Currently, several groups in our department are focusing on stem cell technology in fish and plant models with the goal to understand the molecular mechanisms involved in the maintenance of pluripotency and self-renewal capability of embryonic stem (ES) cells and organogenesis using several vertebrate models. An excellent model for vertebrate development is the fish medaka (Oryzias latipes). DBS research is home to the first fish ES cells, world-first male germ stem cells and haploid ES cells. Main technology breakthroughs include the generation of first test-tube sperm and a semicloned fish called ‘Holly’. Research into haploid ES cells and fish viruses are used in to the development of virus-resistant seed stock for sustainable and cost-effective aquaculture. Current studies are underway to identify and disrupt host factors that are used by viruses for infection via genome-wide insertional mutagenesis. Plant and human stem cells are being studied to understand the molecular mechanisms of stem cell maintenance, lineage specification and organogenesis during vertebrate development and plant root development. Stem cells are the basis for several efforts into stem cell technologies. One goal is the development of efficient strategies for the directed differentiation of human ES cells and direct conversion of somatic cells like fibroblasts into VMH neurons. Other studies investigate stem cell vehicles derived from iPS cells to deliver anticancer proteins to metastatic tumors through their tumor-homing property.

Several research groups study fundamental mechanisms controlling flowering and root formation in Arabidopsis and rice model systems. On the one hand, plant hormones, cytokinin and gibberellin signal plant development and senescence. Mechanisms of the control of flowering time, floral meristem specification, floral organ patterning and hormone signaling in reproductive development involving gene regulatory networks and chromatin-mediated or epigenetic mechanisms are a particular focus of research. The timing of the developmental transition from vegetative to reproductive phase (flowering) is controlled at the molecular level. Particular genes involved in regulation of vegetative shoot development are being identified by functional analysis of cDNAs. These studies into the mechanisms of development, flowering and senescence are fundamental for genetic improvement of crops such as rice and orchids, plants for fodder and feedstock for biofuels. DBS plant biologists and geneticists work with industry in their oil palm molecular breeding and functional genomics program to improve the yield of oil palm. The department has recently enlarged its plant growth facilities to cater to expand its basic and applied research of plants.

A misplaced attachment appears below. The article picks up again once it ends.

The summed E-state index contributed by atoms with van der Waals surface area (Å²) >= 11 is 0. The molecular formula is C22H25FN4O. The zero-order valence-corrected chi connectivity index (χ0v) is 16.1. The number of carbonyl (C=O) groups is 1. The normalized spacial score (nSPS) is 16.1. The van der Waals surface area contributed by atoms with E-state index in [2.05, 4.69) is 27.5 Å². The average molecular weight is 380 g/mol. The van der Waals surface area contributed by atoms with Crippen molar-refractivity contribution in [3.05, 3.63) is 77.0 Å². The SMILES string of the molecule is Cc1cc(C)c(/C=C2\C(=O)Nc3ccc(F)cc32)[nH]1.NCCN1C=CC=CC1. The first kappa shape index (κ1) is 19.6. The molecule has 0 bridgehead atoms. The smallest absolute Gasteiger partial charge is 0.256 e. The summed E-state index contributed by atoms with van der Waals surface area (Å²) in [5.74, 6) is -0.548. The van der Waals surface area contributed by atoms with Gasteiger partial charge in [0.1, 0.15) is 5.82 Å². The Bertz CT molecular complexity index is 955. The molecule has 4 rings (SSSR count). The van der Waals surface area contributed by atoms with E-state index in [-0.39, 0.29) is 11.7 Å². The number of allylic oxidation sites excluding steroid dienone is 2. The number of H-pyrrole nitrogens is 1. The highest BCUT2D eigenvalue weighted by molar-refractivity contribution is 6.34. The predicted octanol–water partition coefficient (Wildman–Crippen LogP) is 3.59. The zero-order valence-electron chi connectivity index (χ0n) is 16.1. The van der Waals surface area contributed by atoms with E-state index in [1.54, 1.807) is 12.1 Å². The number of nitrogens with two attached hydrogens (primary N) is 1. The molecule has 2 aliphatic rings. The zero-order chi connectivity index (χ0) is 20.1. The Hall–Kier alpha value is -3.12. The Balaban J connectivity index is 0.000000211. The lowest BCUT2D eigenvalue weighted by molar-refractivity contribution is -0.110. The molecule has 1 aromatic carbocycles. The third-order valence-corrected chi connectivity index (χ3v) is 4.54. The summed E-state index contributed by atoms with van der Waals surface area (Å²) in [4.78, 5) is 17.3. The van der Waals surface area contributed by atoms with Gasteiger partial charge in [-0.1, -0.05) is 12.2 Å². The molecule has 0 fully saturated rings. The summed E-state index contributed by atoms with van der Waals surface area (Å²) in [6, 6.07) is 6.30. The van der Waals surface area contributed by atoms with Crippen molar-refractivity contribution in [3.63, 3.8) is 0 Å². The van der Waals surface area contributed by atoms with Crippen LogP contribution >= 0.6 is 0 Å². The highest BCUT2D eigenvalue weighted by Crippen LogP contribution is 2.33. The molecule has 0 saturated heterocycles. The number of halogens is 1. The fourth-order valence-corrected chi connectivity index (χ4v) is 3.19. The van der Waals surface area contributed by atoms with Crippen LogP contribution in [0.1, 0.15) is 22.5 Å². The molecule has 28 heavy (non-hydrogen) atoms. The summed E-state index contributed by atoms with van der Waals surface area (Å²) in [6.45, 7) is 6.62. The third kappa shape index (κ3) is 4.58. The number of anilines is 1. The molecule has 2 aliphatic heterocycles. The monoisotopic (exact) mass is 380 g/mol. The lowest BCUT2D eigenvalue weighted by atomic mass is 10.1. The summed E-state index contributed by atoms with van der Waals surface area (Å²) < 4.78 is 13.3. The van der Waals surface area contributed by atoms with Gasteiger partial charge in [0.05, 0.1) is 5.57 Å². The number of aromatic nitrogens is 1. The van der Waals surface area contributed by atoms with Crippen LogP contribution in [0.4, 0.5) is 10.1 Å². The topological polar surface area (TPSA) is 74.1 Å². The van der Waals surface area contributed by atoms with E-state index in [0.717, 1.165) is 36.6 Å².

• Molecular and cellular mechanisms controlling the origin and development of cells, tissues and organs
  • Regulatory processes that explain the emergence of higher order properties in a developmental system in a given environment
  • Generate specific types of plant cells, tissues, organs or entire new plants

Basic understanding of plant physiology is important for managing plants interactions with the environment. Mangroves are important for the maintenance our Singapore’s shores and biodiversity. Research is underway to understand how the tropical mangrove plant, Avicennia, desalinates sea-water. The mechanism of salt uptake and secretion in the salt glands and the role of water channels will reveal how these plants to survive in a saline environment. Salt stress and drought are an increasing problem to crops in a changing climate. Research into the extraordinary abilities of plant roots to generate different types of new organs postembryonically may be applied to growing rice and other crops in unfavorable soil/environmental conditions. Similarly, tropical plant species may prove beneficial for phytoremediation of water, e.g. to remove contaminants like nitrates, bisphenol A and heavy metals. Thus fundamental studies on plants may lead to technologies that:

  • Generate new crop varieties with or identify new agricultural chemicals that confer superior tolerance to multiple environmental stresses
  • Desalinate and remove toxic chemicals from soil and water